Thursday, 24 February 2011

Loving reading - and loving Henry VIII!

Over the next couple of weeks Bath is due to go book crazy. And, as an unashamed bookworm I, for one, absolutely love it.

Next Thursday, for instance, there will there be a huge amount of events in schools and beyond to celebrate World Book Day. But before then, from Saturday onwards, the city will be awash with authors and book lovers galore as the Bath Literature Festival begins eight days of lively, varied events.

This year, as well as seeing lots of top class writers mooching around you will also see literally dozens of Bath Chronicle reviewers as well. A couple of months ago we put an appeal in our paper for people to review one of the many events and we were deluged by would-be reviewers who will all be toodling along on our, and your, behalf to give the people’s view of LitFest 2011.

I too will be among the ‘team’ and I’m due to kick off my reviewing stint at the first official event – Dr David Starkey’s talk about Henry VIII on Saturday morning at the Central United Reformed church.Dr Starkey is well known for his TV history but it is his study of old Henry which has given him his most talked about shows. And that is because we, as a nation, are utterly fascinated by Henry VIII.

There have been dozens of monarchs between old Harry and our current queen but none have captured the imagination as much as the portly man who when faced with two of his wives whom he really couldn’t stand was able to shout “off with their heads”. So keen are we on everything Tudor that I can remember one academic complaining that the only things that children are taught about in school in history these days are the two H’s – Henry and Hitler.

As an example, only a few weeks ago the book club we have here in the office focused on another writer who specialises in Mr Six Wives, – Phillipa Gregory. We looked at her book The Other Boleyn Girl which is about the intriguing love triangle between Anne Boleyn, her sister Mary and the King himself. Having already seen the very entertaining film – partly filmed near the village of Holt at Great Chalfield – I was intrigued to read the book and like all of my fellow club members I thoroughly enjoyed it. But we still spent as long talking about Henry and the women that almost literally threw themselves in front of his broad canvas as the book itself.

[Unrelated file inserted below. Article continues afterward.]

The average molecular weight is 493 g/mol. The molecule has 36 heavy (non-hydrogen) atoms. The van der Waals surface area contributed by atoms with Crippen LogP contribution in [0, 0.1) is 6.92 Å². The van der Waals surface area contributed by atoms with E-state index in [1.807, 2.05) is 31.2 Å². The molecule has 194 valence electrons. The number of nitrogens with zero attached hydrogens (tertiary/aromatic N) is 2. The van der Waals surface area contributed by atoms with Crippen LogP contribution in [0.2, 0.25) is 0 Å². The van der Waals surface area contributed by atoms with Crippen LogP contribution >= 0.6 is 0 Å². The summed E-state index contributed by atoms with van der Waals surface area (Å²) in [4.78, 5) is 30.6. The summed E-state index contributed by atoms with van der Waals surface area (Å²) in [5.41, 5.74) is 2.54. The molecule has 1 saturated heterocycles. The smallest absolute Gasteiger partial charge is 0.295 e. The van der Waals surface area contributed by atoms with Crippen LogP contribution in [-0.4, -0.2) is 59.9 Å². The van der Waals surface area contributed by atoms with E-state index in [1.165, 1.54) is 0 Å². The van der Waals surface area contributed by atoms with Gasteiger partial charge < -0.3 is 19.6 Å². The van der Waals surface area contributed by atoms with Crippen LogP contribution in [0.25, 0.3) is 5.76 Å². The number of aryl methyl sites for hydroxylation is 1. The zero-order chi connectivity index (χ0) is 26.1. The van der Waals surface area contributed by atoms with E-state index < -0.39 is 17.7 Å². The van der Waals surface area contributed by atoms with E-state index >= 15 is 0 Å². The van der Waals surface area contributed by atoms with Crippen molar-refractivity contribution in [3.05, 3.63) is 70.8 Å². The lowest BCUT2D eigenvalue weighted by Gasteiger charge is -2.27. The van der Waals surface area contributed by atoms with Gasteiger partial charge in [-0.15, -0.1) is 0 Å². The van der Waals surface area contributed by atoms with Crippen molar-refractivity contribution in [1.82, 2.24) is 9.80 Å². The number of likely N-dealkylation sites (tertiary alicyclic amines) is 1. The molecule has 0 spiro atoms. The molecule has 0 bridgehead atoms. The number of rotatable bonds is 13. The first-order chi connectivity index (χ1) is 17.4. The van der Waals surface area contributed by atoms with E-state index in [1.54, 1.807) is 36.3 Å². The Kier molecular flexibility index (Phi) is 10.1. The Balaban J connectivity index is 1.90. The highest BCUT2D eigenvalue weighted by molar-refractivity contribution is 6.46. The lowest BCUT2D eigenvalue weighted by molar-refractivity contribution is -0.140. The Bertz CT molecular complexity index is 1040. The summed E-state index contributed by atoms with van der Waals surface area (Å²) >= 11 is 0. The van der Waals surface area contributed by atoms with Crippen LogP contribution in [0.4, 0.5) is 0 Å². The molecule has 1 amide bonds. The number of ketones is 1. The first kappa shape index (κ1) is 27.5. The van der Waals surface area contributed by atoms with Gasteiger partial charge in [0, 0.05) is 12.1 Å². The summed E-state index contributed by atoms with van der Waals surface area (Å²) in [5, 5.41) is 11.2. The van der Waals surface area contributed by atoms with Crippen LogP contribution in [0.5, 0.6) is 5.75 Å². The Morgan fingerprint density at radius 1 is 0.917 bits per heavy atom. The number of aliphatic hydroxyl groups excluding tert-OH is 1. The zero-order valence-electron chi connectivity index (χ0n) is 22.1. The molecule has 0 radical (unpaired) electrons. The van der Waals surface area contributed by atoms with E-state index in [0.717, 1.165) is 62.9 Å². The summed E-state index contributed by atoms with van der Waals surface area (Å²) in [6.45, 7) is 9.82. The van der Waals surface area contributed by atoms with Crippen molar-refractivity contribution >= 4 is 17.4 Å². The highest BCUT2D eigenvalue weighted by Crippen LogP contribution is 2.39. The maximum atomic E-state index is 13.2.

So I’m very much looking forward to Dr Starkey’s speech on Saturday morning just as much as I’m sure many of you are for the wide variety of other shows that make up this year’s Bath Literature Festival.We are indeed very fortunate to be able to live in a city that has so many festivals and I believe the literature one – and its excellent junior version the Bath Children’s Literature Festival – is particularly important as a way of reminding people that you can really delve into the imagination and learn so much about life, the universe and everything without ever switching on a computer.

Look out in the next two Chronicle’s to see our army of reviewers’ opinions on the big shows and, if all else fails, just curl up with a good book this weekend.

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